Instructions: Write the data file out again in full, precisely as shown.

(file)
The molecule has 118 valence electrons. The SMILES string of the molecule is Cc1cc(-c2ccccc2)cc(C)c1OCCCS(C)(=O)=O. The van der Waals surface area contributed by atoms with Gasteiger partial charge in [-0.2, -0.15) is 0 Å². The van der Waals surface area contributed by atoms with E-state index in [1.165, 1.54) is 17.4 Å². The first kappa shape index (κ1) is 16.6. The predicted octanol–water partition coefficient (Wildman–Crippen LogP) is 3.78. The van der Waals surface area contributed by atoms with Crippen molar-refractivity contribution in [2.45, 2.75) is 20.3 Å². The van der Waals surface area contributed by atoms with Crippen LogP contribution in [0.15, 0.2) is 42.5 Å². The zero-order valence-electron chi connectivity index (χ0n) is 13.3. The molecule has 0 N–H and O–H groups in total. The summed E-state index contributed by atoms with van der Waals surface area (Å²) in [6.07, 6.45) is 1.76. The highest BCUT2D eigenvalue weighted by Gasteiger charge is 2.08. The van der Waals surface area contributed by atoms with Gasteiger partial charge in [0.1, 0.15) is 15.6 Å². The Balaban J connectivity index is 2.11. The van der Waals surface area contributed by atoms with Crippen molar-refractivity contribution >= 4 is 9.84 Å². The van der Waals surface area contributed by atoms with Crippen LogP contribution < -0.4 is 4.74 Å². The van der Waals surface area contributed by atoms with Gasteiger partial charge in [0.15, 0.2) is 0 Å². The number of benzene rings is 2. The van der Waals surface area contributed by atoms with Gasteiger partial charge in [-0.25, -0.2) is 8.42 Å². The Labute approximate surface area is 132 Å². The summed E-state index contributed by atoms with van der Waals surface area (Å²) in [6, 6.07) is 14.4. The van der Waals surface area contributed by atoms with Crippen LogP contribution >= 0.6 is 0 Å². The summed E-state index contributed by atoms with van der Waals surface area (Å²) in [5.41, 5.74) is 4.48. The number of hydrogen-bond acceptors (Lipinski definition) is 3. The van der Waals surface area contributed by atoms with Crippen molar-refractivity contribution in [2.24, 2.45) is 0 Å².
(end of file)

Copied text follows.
The molecule has 118 valence electrons. The SMILES string of the molecule is Cc1cc(-c2ccccc2)cc(C)c1OCCCS(C)(=O)=O. The van der Waals surface area contributed by atoms with Gasteiger partial charge in [-0.2, -0.15) is 0 Å². The van der Waals surface area contributed by atoms with E-state index in [1.165, 1.54) is 17.4 Å². The first kappa shape index (κ1) is 16.6. The predicted octanol–water partition coefficient (Wildman–Crippen LogP) is 3.78. The van der Waals surface area contributed by atoms with Crippen molar-refractivity contribution in [2.45, 2.75) is 20.3 Å². The van der Waals surface area contributed by atoms with Crippen LogP contribution in [0.15, 0.2) is 42.5 Å². The zero-order valence-electron chi connectivity index (χ0n) is 13.3. The molecule has 0 N–H and O–H groups in total. The summed E-state index contributed by atoms with van der Waals surface area (Å²) in [6.07, 6.45) is 1.76. The highest BCUT2D eigenvalue weighted by Gasteiger charge is 2.08. The van der Waals surface area contributed by atoms with Gasteiger partial charge in [0.1, 0.15) is 15.6 Å². The Balaban J connectivity index is 2.11. The van der Waals surface area contributed by atoms with Crippen molar-refractivity contribution >= 4 is 9.84 Å². The van der Waals surface area contributed by atoms with Crippen LogP contribution < -0.4 is 4.74 Å². The van der Waals surface area contributed by atoms with Gasteiger partial charge in [0.15, 0.2) is 0 Å². The number of benzene rings is 2. The van der Waals surface area contributed by atoms with Gasteiger partial charge in [-0.25, -0.2) is 8.42 Å². The Labute approximate surface area is 132 Å². The summed E-state index contributed by atoms with van der Waals surface area (Å²) in [6, 6.07) is 14.4. The van der Waals surface area contributed by atoms with Crippen LogP contribution >= 0.6 is 0 Å². The summed E-state index contributed by atoms with van der Waals surface area (Å²) in [5.41, 5.74) is 4.48. The number of hydrogen-bond acceptors (Lipinski definition) is 3. The van der Waals surface area contributed by atoms with Crippen molar-refractivity contribution in [2.24, 2.45) is 0 Å².